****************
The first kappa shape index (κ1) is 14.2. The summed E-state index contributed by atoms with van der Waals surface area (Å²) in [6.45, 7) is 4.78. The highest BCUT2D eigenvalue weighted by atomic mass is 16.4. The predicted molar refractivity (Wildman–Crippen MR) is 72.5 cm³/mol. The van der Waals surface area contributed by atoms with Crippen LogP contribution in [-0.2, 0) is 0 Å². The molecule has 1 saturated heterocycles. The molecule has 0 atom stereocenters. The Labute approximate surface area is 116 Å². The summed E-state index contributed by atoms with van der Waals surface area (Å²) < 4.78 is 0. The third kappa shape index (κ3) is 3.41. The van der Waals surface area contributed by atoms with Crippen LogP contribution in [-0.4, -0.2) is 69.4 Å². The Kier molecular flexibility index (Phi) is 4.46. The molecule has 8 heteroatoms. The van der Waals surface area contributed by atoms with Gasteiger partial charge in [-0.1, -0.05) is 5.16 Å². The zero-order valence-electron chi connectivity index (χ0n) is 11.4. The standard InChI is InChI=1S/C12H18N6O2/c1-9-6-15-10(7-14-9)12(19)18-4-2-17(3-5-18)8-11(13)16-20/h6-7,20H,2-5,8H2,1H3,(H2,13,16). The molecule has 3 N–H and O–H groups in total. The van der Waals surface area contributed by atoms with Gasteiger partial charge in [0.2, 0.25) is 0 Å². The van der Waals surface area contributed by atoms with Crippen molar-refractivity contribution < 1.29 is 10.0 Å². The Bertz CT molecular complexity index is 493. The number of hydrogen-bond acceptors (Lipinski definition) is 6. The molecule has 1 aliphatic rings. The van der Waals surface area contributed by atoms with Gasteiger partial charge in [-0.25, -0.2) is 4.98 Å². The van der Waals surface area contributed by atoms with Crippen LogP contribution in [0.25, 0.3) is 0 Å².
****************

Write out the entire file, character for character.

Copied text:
The first kappa shape index (κ1) is 14.2. The summed E-state index contributed by atoms with van der Waals surface area (Å²) in [6.45, 7) is 4.78. The highest BCUT2D eigenvalue weighted by atomic mass is 16.4. The predicted molar refractivity (Wildman–Crippen MR) is 72.5 cm³/mol. The van der Waals surface area contributed by atoms with Crippen LogP contribution in [-0.2, 0) is 0 Å². The molecule has 1 saturated heterocycles. The molecule has 0 atom stereocenters. The Labute approximate surface area is 116 Å². The summed E-state index contributed by atoms with van der Waals surface area (Å²) < 4.78 is 0. The third kappa shape index (κ3) is 3.41. The van der Waals surface area contributed by atoms with Crippen LogP contribution in [-0.4, -0.2) is 69.4 Å². The Kier molecular flexibility index (Phi) is 4.46. The molecule has 8 heteroatoms. The van der Waals surface area contributed by atoms with Gasteiger partial charge in [-0.1, -0.05) is 5.16 Å². The zero-order valence-electron chi connectivity index (χ0n) is 11.4. The standard InChI is InChI=1S/C12H18N6O2/c1-9-6-15-10(7-14-9)12(19)18-4-2-17(3-5-18)8-11(13)16-20/h6-7,20H,2-5,8H2,1H3,(H2,13,16). The molecule has 3 N–H and O–H groups in total. The van der Waals surface area contributed by atoms with Gasteiger partial charge in [0.2, 0.25) is 0 Å². The van der Waals surface area contributed by atoms with Crippen molar-refractivity contribution < 1.29 is 10.0 Å². The Bertz CT molecular complexity index is 493. The number of hydrogen-bond acceptors (Lipinski definition) is 6. The molecule has 1 aliphatic rings. The van der Waals surface area contributed by atoms with Gasteiger partial charge in [-0.25, -0.2) is 4.98 Å². The van der Waals surface area contributed by atoms with Crippen LogP contribution in [0.25, 0.3) is 0 Å².